Menace667, you stated that, "A bigger and slightly slower object will transfer more energy, based on normal laws of physics, than a smaller faster object. This applies even more to personal defense ammunition being hollow point." That is true, but at SD distances (less than 10 yards) the best 45 ACP round has the same muzzle energy as the best 357 sig round. Based on penetration testing, it would appear that both of these would dump all (or very close to all) of their energy into the bad guy. The difference is that I will have 16 rounds of 357 sig vs 9 rounds of 45 ACP to solve the problem.

This may be simplifying the issue, but I look at it like this: The 357 Mag and the 45 ACP are the two MOST proven fight stoppers in handgun SD history. I can get the benefits of one (357 mag) without the consequence of the other (low round count).
 

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Something that often gets ignored is likely tactical situations. A police officer is going into situations where it's possible that they'll be in an extended firefight against multiple perps at missable distances. They can't run away, they need to hang in there and attempt to stop, or capture the bad guy, or at least keep him pinned down until backup arrives. In that case trading away size for capacity makes a ton of sense.

On the other hand civilians can leave. It's just rare for a non-LEO to get into an extended fight. It's far more likely we'll to have to deal with 1-2 bad guys looking for easy meat, or one crazy/druggy that may not be impressed with 9mm holes - at 10 feet or less while backing away from the danger. In that case I want to make the largest holes that I possibly can in order to incapacitate the bad guy before he kills me. Summer may dictate that it's a 9mm or 40, but ideally it's 230gr Federal HST .45ACPs. Something that will make 7/8" diameter holes while penetrating 13"! With practice pretty much anyone can make plenty tight enough center mass double-tap groups with a 45acp at the 3-7yds that most civilian gunfights take place, it just takes practice.

https://www.youtube.com/watch?v=iWW2Y-IZpyE
 

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Another case for an adequate caliber when hunting is that wounded animals run and hide making them difficult to recover. This is especially true when hunting just before dark when animals including deer are more active than earlier with more daylight to aid in your search.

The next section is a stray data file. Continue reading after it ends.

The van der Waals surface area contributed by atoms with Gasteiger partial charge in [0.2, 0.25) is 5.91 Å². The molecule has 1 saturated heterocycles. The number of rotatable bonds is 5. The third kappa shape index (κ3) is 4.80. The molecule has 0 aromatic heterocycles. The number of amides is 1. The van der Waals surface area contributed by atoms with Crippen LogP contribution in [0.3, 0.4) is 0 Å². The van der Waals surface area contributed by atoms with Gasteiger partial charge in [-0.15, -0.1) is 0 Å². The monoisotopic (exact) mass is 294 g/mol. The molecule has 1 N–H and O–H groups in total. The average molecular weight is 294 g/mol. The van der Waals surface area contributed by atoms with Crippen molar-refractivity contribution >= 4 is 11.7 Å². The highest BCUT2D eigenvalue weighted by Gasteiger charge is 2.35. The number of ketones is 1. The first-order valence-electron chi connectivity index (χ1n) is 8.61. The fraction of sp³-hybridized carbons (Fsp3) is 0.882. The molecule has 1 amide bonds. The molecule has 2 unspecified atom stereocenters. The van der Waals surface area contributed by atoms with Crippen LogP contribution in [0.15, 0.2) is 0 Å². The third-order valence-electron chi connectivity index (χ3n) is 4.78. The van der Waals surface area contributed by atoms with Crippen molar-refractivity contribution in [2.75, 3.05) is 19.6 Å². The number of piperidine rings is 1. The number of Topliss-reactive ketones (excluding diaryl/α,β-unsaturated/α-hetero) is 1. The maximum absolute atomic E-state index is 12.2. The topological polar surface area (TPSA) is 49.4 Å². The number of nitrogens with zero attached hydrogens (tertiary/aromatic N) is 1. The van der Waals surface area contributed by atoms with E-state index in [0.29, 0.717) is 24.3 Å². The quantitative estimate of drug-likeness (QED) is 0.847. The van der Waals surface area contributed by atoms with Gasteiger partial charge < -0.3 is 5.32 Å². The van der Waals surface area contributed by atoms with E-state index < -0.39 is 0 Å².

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Talking caliber effectiveness is like barking at the moon.

In rural areas the .22RF is an effective round for deer. Why because the deer are considered a nuisance because of crop damage. Its not important when a deer dies as long as it dies.

Its been mentioned that that the 357-magnum and 45ACP are effective man stoppers.

I'll allow that maybe but in my limited experience the 45ACP was not a one round show stopper. In fact it took two additional hits and a finishing round from a rifle.

People talk about solving the problem that said avoiding the problem is the better option.

I'm not a champion/advocate of a particular caliber that I would make a recommendation to others.
 

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Side note: The 40s&w and 10mm were results of the Miami Dade incident. However they were using anemic silver tip ammo and extremely antiquated 9mm ammo. Most departments are going back to 9mm and only left due to cost involved. The discount programs were HUGE for a very long time. My opinion is based on my review of the data and it keeps leading me back to 9mm. It is what it is and I don't discount any round, because any bullet is better than a sharp stick. One shot one kill only applies to hunters and snipers.